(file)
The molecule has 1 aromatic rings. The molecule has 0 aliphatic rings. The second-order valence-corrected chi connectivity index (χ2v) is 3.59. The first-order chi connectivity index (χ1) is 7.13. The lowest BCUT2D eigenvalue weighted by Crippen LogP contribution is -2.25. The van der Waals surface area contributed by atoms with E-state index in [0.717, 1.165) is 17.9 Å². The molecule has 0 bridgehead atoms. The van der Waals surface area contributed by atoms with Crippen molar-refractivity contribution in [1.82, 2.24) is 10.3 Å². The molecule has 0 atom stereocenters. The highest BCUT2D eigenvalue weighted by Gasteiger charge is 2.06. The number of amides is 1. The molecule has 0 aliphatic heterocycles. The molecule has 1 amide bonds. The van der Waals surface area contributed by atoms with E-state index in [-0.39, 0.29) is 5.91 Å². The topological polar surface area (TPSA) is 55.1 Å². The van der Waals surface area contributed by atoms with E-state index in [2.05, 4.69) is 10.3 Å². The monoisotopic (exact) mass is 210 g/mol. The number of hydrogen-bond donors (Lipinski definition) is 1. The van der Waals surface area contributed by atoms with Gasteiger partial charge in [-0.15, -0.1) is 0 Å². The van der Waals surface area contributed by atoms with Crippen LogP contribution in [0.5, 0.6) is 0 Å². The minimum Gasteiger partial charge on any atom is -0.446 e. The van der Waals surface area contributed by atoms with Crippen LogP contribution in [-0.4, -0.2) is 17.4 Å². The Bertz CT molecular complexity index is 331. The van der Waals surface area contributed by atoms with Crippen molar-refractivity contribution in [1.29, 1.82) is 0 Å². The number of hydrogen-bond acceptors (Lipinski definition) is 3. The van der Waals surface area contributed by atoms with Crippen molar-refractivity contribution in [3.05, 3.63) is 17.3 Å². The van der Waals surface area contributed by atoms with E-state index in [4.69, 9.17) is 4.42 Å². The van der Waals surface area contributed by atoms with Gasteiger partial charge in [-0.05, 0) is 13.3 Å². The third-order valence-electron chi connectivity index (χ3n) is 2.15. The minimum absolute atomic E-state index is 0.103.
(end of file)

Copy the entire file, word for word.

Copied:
The molecule has 1 aromatic rings. The molecule has 0 aliphatic rings. The second-order valence-corrected chi connectivity index (χ2v) is 3.59. The first-order chi connectivity index (χ1) is 7.13. The lowest BCUT2D eigenvalue weighted by Crippen LogP contribution is -2.25. The van der Waals surface area contributed by atoms with E-state index in [0.717, 1.165) is 17.9 Å². The molecule has 0 bridgehead atoms. The van der Waals surface area contributed by atoms with Crippen molar-refractivity contribution in [1.82, 2.24) is 10.3 Å². The molecule has 0 atom stereocenters. The highest BCUT2D eigenvalue weighted by Gasteiger charge is 2.06. The number of amides is 1. The molecule has 0 aliphatic heterocycles. The molecule has 1 amide bonds. The van der Waals surface area contributed by atoms with E-state index in [-0.39, 0.29) is 5.91 Å². The topological polar surface area (TPSA) is 55.1 Å². The van der Waals surface area contributed by atoms with E-state index in [2.05, 4.69) is 10.3 Å². The monoisotopic (exact) mass is 210 g/mol. The number of hydrogen-bond donors (Lipinski definition) is 1. The van der Waals surface area contributed by atoms with Gasteiger partial charge in [-0.15, -0.1) is 0 Å². The van der Waals surface area contributed by atoms with Crippen LogP contribution in [0.5, 0.6) is 0 Å². The minimum Gasteiger partial charge on any atom is -0.446 e. The van der Waals surface area contributed by atoms with Crippen LogP contribution in [-0.4, -0.2) is 17.4 Å². The Bertz CT molecular complexity index is 331. The van der Waals surface area contributed by atoms with Crippen molar-refractivity contribution in [1.29, 1.82) is 0 Å². The number of hydrogen-bond acceptors (Lipinski definition) is 3. The van der Waals surface area contributed by atoms with Crippen molar-refractivity contribution in [3.05, 3.63) is 17.3 Å². The van der Waals surface area contributed by atoms with E-state index in [4.69, 9.17) is 4.42 Å². The van der Waals surface area contributed by atoms with Gasteiger partial charge in [-0.05, 0) is 13.3 Å². The third-order valence-electron chi connectivity index (χ3n) is 2.15. The minimum absolute atomic E-state index is 0.103.